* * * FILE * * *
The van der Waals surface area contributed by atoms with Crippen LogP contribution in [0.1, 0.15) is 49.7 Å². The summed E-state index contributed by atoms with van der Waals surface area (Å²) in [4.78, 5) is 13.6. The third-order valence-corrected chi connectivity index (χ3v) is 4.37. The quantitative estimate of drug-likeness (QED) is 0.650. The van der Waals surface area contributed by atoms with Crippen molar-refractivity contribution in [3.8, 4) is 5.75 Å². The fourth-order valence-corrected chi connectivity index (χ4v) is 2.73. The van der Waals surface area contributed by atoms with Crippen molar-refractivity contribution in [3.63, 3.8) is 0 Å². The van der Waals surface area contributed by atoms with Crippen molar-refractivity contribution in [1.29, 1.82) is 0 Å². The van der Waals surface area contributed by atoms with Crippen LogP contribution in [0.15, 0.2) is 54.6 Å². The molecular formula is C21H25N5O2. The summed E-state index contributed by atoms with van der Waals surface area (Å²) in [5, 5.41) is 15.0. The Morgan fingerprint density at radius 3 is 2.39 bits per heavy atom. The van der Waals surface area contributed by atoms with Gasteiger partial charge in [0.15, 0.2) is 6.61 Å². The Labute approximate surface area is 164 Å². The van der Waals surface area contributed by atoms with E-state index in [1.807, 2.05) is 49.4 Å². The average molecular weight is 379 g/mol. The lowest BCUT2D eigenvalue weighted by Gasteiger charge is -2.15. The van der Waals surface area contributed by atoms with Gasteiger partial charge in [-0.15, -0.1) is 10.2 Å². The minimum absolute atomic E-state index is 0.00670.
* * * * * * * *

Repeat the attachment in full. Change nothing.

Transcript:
The van der Waals surface area contributed by atoms with Crippen LogP contribution in [0.1, 0.15) is 49.7 Å². The summed E-state index contributed by atoms with van der Waals surface area (Å²) in [4.78, 5) is 13.6. The third-order valence-corrected chi connectivity index (χ3v) is 4.37. The quantitative estimate of drug-likeness (QED) is 0.650. The van der Waals surface area contributed by atoms with Crippen molar-refractivity contribution in [3.8, 4) is 5.75 Å². The fourth-order valence-corrected chi connectivity index (χ4v) is 2.73. The van der Waals surface area contributed by atoms with Crippen molar-refractivity contribution in [3.63, 3.8) is 0 Å². The van der Waals surface area contributed by atoms with Crippen molar-refractivity contribution in [1.29, 1.82) is 0 Å². The van der Waals surface area contributed by atoms with Crippen LogP contribution in [0.15, 0.2) is 54.6 Å². The molecular formula is C21H25N5O2. The summed E-state index contributed by atoms with van der Waals surface area (Å²) in [5, 5.41) is 15.0. The Morgan fingerprint density at radius 3 is 2.39 bits per heavy atom. The van der Waals surface area contributed by atoms with Gasteiger partial charge in [0.15, 0.2) is 6.61 Å². The Labute approximate surface area is 164 Å². The van der Waals surface area contributed by atoms with E-state index in [1.807, 2.05) is 49.4 Å². The average molecular weight is 379 g/mol. The lowest BCUT2D eigenvalue weighted by Gasteiger charge is -2.15. The van der Waals surface area contributed by atoms with Gasteiger partial charge in [-0.15, -0.1) is 10.2 Å². The minimum absolute atomic E-state index is 0.00670.